I admit that I have some trouble remembering everything that was said last night. Conrad was up early and having a cup of tea when I rolled off the couch and stretched. After greeting me he went to the stove in the kitchen and broke a couple of eggs into a frying pan. Our breakfast of fried eggs, black pudding, and baked beans was accompanied with orange juice. 

As we walked over to his shop I asked him how soon he could set up an interview? He informed me that tonight was a full moon and he could set something up at his place if I wanted. Of course, I eagerly agreed. That night he revealed how the interview could be safely conducted. Long ago he built a steel cage in his root cellar so that his friend could visit him on full moons for a change of pace.

Which brings me to the big night. After checking that the padlock is secure, I’m ready for the interview of a lifetime. My cassette is loaded with a three-hour tape and is recording now. That should be more than enough time.

Wait! Do you hear that? (deep growl) The trap door is opening. My God! Look at the size of that beast! (The werewolf approaches the cage)

“So, you want to talk with me?” it growled in barely audible English.

“Yes, I have so many questions to ask…what’s your name?”

“Conrad,” the werewolf snarled as he slipped the key into the padlock! “You’ve already had your interview, now it’s play time.”

As It Stands, some writers will do anything for a good story.

The Maze of Xipe Totec

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Doris sobbed in pain as she stumbled down the dark tunnel looking for a way out of the maze.

The day before.

Eric and Doris were on vacation celebrating their fifth anniversary. They were in a rented motor home at an RV Park just outside of the Craters of the Moon National Monument and Preserve in Idaho.

They were sitting outside at a picnic table eating their breakfast when they saw an old man going from one parked RV to another, stopping and talking with the owners and handing them a piece of paper. What caught their eyes was his clothing. He wore a long-sleeved red shirt covered in beads hanging from his scrawny neck. His wide-brimmed hat was topped with two large peacock feathers sticking out from the headband. His jeans were worn thin with age and he wore moccasins.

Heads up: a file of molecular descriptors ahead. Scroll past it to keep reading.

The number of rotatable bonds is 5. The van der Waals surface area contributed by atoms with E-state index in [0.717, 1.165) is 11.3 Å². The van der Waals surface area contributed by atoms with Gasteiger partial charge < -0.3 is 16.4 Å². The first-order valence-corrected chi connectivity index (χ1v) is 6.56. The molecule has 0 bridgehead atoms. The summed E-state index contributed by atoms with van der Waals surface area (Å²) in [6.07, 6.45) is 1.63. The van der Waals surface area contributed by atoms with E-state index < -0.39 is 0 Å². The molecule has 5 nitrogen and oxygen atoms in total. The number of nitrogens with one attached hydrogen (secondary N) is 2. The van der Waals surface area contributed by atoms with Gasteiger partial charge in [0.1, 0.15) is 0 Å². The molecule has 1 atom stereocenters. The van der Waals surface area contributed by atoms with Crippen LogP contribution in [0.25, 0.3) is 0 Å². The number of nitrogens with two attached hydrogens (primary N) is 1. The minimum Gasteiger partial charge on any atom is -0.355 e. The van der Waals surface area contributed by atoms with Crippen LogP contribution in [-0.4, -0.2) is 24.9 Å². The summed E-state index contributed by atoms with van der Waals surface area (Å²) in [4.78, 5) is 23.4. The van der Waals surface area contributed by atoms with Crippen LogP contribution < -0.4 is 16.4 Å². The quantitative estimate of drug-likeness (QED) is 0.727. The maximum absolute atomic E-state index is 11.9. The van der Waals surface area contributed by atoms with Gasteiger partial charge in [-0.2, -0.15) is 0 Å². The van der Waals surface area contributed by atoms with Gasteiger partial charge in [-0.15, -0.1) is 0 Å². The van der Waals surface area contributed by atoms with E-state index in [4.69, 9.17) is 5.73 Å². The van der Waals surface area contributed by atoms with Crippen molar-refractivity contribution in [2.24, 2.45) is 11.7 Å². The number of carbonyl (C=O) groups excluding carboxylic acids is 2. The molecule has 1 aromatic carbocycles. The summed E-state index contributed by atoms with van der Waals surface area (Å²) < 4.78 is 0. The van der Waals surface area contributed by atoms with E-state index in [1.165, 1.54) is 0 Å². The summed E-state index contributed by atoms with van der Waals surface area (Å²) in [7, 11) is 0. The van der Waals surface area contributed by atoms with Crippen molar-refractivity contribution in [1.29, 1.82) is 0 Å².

They watched him with curiosity as he slowly walked over to them with the aid of a twisted walking-stick taller than he was.

“Howdy folks!”

“Right back at ya,” Eric said cheerfully.

“Having a good time exploring?”

“Well, we haven’t done anything yet. We just got here,” Doris explained.

“Pleased to meet you both. My names Charlie Sweetwater. I live a short ways from here. Not too far from the Snake River, and just a mile from the Maze of Xipe Totec.”

“What maze?” Doris asked, “I don’t recall reading about one in our tourists guide.” 

The old man smiled and said, “There’s many things to see in this world that aren’t in tourist guides for one reason or another,” he suggested.

“Isn’t Xipe Totec an Aztec god?” Eric asked, changing the subject.

“He is, my friend. When the Spanish drove the Aztecs out of Mexico they fled to many places in this country. I am a descendent of those Aztecs. I know this area well, and have been sharing the location of the Maze of Xipe Totec with visitors who come to this place to camp for many years.”

“Where is this maze,” Doris asked.

“Here, I have a simple map for those who wish to explore the maze. You should also know there’s a legend about Aztec golden idols and other artifacts made from pure gold hidden in its depths.”

“Thank you for sharing that Mr. Sweetwater,” Doris said.

“If you wouldn’t mind, there’s little work in this area for a man of my age. People’s donations help me get by...”

“Certainly,” Eric said, and stood up and fished around the back pocket of his cargo shorts, pulling out a wallet. He peeled off two twenties and handed it to him.

“Thank you. Enjoy your stay,” Charlie said, as he set off down the road towards the next RV.

“Was that you feel-good donation of the day?” Doris mocked Eric.